“Don’t be fooled. The battle between Iran and ISIS doesn’t turn Iran into a friend of America… So when it comes to Iran and ISIS, the enemy of your enemy is your enemy.” Benjamin Netanyahu
When Benjamin Netanyahu addressed a joint session of Congress on March 3, standing ovations were frequent. There were no disruptions, no heckling from the audience. What he had to say was powerful – and there were no cheap potshots at his detractors or opponents, no blame placed on previous leaders, only a strong statement of Israel’s position regarding the nuclear deal with Iran.
Should Congress Remove Biden from Office?
Original posted at Uncle Sam’s Misguided Children.
It is clear that Netanyahu is genuinely concerned about his nation and his people.
“Iran and ISIS are competing for the crown of militant Islam. One calls itself the Islamic Republic. The other calls itself the Islamic State. Both want to impose a militant Islamic empire first on the region and then on the entire world. They just disagree among themselves who will be the ruler of that empire.
In this deadly game of thrones, there’s no place for America or for Israel, no peace for Christians, Jews or Muslims who don’t share the Islamist medieval creed, no rights for women, no freedom for anyone.”
In 1979, radical Islamists took over Iran’s government. What once was a “normal” nation of highly intelligent people suddenly became a regime of tyranny. Describing the US as “the Great Satan,” and vows to annihilate Israel, they began a course of action that today stands as a danger to the entire world. Netanyahu described it like this:
The difference is that ISIS is armed with butcher knives, captured weapons and YouTube, whereas Iran could soon be armed with intercontinental ballistic missiles and nuclear bombs. We must always remember — I’ll say it one more time — the greatest dangers facing our world is the marriage of militant Islam with nuclear weapons. To defeat ISIS and let Iran get nuclear weapons would be to win the battle, but lose the war. We can’t let that happen.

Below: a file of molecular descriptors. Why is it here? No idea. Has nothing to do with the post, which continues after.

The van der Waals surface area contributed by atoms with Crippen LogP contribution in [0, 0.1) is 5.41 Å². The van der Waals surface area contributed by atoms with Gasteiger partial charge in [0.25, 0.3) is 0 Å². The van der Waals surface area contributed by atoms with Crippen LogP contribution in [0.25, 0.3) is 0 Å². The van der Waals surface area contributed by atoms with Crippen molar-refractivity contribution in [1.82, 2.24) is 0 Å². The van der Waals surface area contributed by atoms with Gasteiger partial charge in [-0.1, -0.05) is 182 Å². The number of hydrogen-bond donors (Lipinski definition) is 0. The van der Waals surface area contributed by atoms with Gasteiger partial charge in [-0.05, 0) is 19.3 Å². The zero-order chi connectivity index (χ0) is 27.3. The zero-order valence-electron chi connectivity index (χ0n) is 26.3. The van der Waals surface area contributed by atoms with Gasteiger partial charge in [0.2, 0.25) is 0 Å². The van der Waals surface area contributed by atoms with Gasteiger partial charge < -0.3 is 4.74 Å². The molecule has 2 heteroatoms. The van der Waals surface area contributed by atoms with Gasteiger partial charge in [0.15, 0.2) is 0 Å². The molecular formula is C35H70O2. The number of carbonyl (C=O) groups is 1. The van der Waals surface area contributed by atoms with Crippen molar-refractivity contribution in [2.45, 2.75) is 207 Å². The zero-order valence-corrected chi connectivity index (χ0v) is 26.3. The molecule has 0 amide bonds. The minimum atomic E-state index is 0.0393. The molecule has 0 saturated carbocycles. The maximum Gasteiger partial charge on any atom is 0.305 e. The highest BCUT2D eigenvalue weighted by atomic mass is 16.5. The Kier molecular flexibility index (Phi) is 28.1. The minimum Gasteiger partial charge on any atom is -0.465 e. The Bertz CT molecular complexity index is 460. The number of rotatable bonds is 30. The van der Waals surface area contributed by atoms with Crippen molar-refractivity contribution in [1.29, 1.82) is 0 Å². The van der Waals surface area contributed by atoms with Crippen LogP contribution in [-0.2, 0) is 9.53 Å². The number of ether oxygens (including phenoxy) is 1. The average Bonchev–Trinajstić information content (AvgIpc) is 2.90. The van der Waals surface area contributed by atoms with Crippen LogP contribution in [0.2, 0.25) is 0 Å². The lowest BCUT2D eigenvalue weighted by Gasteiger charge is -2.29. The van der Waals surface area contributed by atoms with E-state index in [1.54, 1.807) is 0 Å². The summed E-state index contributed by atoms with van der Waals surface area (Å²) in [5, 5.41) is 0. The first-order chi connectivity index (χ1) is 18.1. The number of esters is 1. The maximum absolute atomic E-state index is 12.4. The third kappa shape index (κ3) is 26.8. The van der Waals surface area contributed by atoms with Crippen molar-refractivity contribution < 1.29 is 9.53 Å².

Netanyahu stated that if the bad deal currently being considered is allowed, and Iran obtains the nuclear bomb, it will spark an arms race throughout the Middle East.
“This deal won’t be a farewell to arms. It would be a farewell to arms control. And the Middle East would soon be crisscrossed by nuclear tripwires. A region where small skirmishes can trigger big wars would turn into a nuclear tinderbox.
If anyone thinks — if anyone thinks this deal kicks the can down the road, think again. When we get down that road, we’ll face a much more dangerous Iran, a Middle East littered with nuclear bombs and a countdown to a potential nuclear nightmare.”
He didn’t advocate no deal, he advocated a “better deal.”
The very fact that Netanyahu was able to deliver his speech without interruption is a living miracle. Many had promised to disrupt him. Though some did not stand during some of his remarks, the vast majority did. His parting remarks were perhaps the most powerful of all as he acknowledged Elie Wiesel, holocaust survivor and Nobel Prize winner:
“And I wish I could promise you, Elie, that the lessons of history have been learned. I can only urge the leaders of the world not to repeat the mistakes of the past.
Not to sacrifice the future for the present; not to ignore aggression in the hopes of gaining an illusory peace.
But I can guarantee you this, the days when the Jewish people remained passive in the face of genocidal enemies, those days are over.
We are no longer scattered among the nations, powerless to defend ourselves. We restored our sovereignty in our ancient home. And the soldiers who defend our home have boundless courage. For the first time in 100 generations, we, the Jewish people, can defend ourselves.
This is why — this is why, as a prime minister of Israel, I can promise you one more thing: Even if Israel has to stand alone, Israel will stand.
But I know that Israel does not stand alone. I know that America stands with Israel.”
We pray that is true, Mr. Prime Minister. The full transcript of his speech can be found at this link to the Washington Post.